Sixty-seven horses won’t fit on just any stage (moreover, they won’t fit on many stages), so the creative team behind Cavalia's “Odysseo” built the largest big top tent in the world beneath which to stage their show.
“First, we wanted the horses to feel like the stage is a playground,” says show creator Normand Latourell. “The second reason for such a huge stage is that we wanted to recreate nature.”
A digital backdrop the size of three Imax theater screens projects landscapes ranging from dense forests to sweeping canyons across the giant stage.
The production, which Latourell calls “a marriage between acrobatics and equestrian arts,” depicts the history of humankind. But why use horses to tell this story?
“Horses have been a part of our world for 5,000 years,” he explains. “Looking at the history of the horse is looking at the history of humanity. It was easy to create a show around that. Of course, in the show, there’s nothing easy.”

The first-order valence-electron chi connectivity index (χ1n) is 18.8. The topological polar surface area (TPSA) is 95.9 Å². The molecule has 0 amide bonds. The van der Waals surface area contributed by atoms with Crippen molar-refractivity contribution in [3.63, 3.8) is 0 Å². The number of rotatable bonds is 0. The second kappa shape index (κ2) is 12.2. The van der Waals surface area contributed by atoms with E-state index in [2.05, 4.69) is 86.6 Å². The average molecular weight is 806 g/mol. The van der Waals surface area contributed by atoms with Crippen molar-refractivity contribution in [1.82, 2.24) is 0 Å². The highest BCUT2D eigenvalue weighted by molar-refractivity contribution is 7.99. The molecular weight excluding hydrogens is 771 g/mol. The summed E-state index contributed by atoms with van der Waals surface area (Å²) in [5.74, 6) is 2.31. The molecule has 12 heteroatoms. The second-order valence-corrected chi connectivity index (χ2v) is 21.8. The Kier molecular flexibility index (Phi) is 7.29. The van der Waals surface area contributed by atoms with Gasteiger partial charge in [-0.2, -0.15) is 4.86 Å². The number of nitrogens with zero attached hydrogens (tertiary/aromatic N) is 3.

“It’s like 'Cirque du Soleil' with horses,” says Latourell, when asked to describe “Odysseo” in a nutshell. Latourell is an original "Cirque du Soleil" cofounder, so he knows what he's talking about.
In one feat, a herd of stallions — a notoriously stunning but unruly breed — moves fluidly, and rather miraculously, as one being.
“You get to see the horses totally free. They have no halter, no saddle, but they move in kind of a ballet choreography,” explains the creator, who believes that horses are “the most beautiful animal on Earth.”
If you go
White Big Top
201 Assembly Square Dr., Somerville